This article has been reviewed according to Science X's editorial process and policies. Editors have highlighted the following attributes while ensuring the content's credibility:

fact-checked

reputable news agency

proofread

Remote patient monitoring tied to better dialysis technique survival

patient
Credit: CC0 Public Domain

Remote patient monitoring (RPM) may improve technique survival in patients on automated peritoneal dialysis (APD), according to a study published in the February issue of Kidney International Reports.

Francisco Javier Centellas-Pérez, from Albacete General University Hospital in Spain, and colleagues evaluated the association between the use of RPM and clinical outcomes in patients on APD. The analysis included 176 APD patients with RPM and 56 without RPM.

The researchers found that RPM was associated with a lower mortality rate (hazard ratio [HR], 0.08) and greater technique survival rate (hazard ratio, 0.25). Even after a propensity score-matched analysis, RPM continued to be associated with better technique survival (hazard ratio, 0.23).

"The current study agreed that RPM may improve technique survival. This improvement in PD survival may be mainly due to an improvement in , although due to the characteristics of this study, this fact cannot be demonstrated," the authors write. "Therefore, there would be increasing probability of identifying mechanical problems at early stages, which is a key goal of this type of therapy."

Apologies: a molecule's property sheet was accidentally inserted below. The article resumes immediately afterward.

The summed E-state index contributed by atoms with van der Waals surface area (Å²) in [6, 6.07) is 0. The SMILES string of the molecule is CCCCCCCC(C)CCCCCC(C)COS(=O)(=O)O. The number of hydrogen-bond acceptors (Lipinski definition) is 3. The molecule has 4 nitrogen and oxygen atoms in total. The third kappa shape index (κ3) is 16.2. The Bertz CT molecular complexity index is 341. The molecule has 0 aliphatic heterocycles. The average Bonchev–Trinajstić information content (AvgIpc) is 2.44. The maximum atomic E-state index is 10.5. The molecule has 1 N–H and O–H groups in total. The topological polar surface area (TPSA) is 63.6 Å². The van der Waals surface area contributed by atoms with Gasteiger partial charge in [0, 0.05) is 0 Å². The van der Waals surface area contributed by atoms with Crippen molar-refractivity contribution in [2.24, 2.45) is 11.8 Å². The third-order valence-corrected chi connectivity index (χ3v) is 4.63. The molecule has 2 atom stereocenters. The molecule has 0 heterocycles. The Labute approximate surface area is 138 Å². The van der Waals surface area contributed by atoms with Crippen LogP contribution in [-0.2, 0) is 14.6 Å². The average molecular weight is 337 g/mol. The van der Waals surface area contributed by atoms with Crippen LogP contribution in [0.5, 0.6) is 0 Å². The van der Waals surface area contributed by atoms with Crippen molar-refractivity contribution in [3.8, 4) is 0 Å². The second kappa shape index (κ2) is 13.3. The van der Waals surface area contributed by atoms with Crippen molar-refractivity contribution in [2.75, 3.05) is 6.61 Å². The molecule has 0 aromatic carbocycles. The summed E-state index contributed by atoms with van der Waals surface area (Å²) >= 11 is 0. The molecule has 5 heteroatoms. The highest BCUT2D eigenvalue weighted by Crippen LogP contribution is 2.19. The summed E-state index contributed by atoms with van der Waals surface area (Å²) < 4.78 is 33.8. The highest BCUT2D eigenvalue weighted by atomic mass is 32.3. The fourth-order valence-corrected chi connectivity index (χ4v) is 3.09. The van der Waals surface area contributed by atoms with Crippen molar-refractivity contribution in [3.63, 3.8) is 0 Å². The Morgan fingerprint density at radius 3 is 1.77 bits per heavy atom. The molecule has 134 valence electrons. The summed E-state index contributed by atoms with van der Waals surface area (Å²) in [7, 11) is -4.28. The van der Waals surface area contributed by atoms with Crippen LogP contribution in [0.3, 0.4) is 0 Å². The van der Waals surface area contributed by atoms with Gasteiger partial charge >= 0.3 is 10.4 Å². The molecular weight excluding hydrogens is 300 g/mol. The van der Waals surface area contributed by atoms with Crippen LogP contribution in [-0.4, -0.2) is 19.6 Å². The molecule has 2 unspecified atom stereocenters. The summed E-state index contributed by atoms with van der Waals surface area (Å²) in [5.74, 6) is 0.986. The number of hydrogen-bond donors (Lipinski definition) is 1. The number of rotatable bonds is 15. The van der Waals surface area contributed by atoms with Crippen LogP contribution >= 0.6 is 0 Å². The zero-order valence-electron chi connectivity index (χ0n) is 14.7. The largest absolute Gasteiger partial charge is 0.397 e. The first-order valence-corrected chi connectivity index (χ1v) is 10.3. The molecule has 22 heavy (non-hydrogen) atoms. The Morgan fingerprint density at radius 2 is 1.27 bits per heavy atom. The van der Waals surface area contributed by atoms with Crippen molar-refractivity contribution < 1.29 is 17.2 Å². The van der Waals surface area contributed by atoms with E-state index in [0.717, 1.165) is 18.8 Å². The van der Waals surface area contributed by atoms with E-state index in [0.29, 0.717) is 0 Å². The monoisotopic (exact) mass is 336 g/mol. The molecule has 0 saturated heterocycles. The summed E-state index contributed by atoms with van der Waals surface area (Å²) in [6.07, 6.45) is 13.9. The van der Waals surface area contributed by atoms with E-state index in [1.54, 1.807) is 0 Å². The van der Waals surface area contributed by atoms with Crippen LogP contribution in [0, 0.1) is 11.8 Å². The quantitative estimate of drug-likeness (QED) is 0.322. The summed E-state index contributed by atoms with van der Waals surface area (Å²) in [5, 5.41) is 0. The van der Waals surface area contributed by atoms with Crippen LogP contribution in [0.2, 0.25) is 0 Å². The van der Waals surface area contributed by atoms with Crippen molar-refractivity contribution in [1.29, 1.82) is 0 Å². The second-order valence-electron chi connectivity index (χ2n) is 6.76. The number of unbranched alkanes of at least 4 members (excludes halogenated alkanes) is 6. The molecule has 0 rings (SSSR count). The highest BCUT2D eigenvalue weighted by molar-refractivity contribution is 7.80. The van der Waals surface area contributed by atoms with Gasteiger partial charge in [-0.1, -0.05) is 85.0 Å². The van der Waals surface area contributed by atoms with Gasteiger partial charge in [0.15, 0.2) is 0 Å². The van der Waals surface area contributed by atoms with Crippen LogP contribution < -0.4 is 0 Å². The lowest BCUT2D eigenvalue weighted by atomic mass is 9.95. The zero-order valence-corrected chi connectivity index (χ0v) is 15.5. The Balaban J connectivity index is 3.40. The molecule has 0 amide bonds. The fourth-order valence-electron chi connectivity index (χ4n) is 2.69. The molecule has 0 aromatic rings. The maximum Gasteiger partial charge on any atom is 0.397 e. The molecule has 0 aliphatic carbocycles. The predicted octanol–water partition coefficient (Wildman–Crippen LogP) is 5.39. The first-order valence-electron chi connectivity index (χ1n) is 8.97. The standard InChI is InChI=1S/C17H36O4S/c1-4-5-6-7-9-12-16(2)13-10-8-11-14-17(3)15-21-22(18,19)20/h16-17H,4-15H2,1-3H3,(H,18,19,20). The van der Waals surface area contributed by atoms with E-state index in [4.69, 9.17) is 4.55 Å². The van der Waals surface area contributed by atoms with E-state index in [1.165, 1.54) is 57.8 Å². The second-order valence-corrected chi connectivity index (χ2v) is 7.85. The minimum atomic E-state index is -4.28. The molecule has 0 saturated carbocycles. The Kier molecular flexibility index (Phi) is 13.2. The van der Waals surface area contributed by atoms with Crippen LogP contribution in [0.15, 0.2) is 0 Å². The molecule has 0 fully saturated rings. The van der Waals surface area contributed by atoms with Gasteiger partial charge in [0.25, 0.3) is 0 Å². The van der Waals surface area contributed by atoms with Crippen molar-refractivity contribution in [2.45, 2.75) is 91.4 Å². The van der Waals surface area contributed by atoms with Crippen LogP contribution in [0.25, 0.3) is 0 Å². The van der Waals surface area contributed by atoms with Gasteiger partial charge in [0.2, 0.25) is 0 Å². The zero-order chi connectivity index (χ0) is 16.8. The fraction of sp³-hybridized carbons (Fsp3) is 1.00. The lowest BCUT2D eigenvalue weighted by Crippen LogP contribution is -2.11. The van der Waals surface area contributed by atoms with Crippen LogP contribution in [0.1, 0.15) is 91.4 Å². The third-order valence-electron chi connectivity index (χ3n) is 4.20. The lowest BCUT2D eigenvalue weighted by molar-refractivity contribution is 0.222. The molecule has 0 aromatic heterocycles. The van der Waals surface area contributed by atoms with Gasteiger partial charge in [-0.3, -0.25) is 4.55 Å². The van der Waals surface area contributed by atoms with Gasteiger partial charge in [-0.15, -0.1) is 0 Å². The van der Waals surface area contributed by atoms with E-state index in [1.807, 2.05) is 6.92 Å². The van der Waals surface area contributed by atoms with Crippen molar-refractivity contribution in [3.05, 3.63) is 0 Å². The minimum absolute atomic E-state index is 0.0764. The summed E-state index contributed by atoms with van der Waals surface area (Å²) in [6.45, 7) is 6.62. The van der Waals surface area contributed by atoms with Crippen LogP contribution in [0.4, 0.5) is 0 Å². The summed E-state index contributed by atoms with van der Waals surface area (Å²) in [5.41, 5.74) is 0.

More information: Francisco Javier Centellas-Pérez et al, Impact of Remote Monitoring on Standardized Outcomes in Nephrology-Peritoneal Dialysis, Kidney International Reports (2023). DOI: 10.1016/j.ekir.2023.10.034

Copyright © 2024 HealthDay. All rights reserved.

Citation: Remote patient monitoring tied to better dialysis technique survival (2024, February 23) retrieved 22 May 2024 from https://medicalxpress.com/news/2024-02-remote-patient-dialysis-technique-survival.html
This document is subject to copyright. Apart from any fair dealing for the purpose of private study or research, no part may be reproduced without the written permission. The content is provided for information purposes only.

Explore further

Smoking linked to melanoma-associated death in early-stage melanoma

0 shares

Feedback to editors